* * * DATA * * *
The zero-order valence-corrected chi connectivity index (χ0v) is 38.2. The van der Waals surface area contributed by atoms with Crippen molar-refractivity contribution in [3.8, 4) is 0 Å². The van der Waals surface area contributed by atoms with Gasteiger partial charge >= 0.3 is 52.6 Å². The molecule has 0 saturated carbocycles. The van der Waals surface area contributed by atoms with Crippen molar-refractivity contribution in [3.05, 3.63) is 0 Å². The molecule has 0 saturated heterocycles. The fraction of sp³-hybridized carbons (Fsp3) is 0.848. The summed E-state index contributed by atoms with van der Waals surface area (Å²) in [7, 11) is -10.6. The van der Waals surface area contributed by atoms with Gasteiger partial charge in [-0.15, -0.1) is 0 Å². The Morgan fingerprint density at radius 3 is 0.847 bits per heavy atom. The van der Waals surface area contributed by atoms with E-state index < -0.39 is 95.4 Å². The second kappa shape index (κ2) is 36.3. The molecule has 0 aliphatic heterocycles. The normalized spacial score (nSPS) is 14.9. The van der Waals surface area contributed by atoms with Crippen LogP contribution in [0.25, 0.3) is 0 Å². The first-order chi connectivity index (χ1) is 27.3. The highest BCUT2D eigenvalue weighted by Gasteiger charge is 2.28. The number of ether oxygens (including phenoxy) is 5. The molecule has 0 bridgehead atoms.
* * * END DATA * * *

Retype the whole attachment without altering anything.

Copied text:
The zero-order valence-corrected chi connectivity index (χ0v) is 38.2. The van der Waals surface area contributed by atoms with Crippen molar-refractivity contribution in [3.8, 4) is 0 Å². The van der Waals surface area contributed by atoms with Gasteiger partial charge >= 0.3 is 52.6 Å². The molecule has 0 saturated carbocycles. The van der Waals surface area contributed by atoms with Crippen molar-refractivity contribution in [3.05, 3.63) is 0 Å². The molecule has 0 saturated heterocycles. The fraction of sp³-hybridized carbons (Fsp3) is 0.848. The summed E-state index contributed by atoms with van der Waals surface area (Å²) in [7, 11) is -10.6. The van der Waals surface area contributed by atoms with Gasteiger partial charge in [-0.15, -0.1) is 0 Å². The Morgan fingerprint density at radius 3 is 0.847 bits per heavy atom. The van der Waals surface area contributed by atoms with E-state index < -0.39 is 95.4 Å². The second kappa shape index (κ2) is 36.3. The molecule has 0 aliphatic heterocycles. The normalized spacial score (nSPS) is 14.9. The van der Waals surface area contributed by atoms with Crippen LogP contribution in [0.25, 0.3) is 0 Å². The first-order chi connectivity index (χ1) is 27.3. The highest BCUT2D eigenvalue weighted by Gasteiger charge is 2.28. The number of ether oxygens (including phenoxy) is 5. The molecule has 0 bridgehead atoms.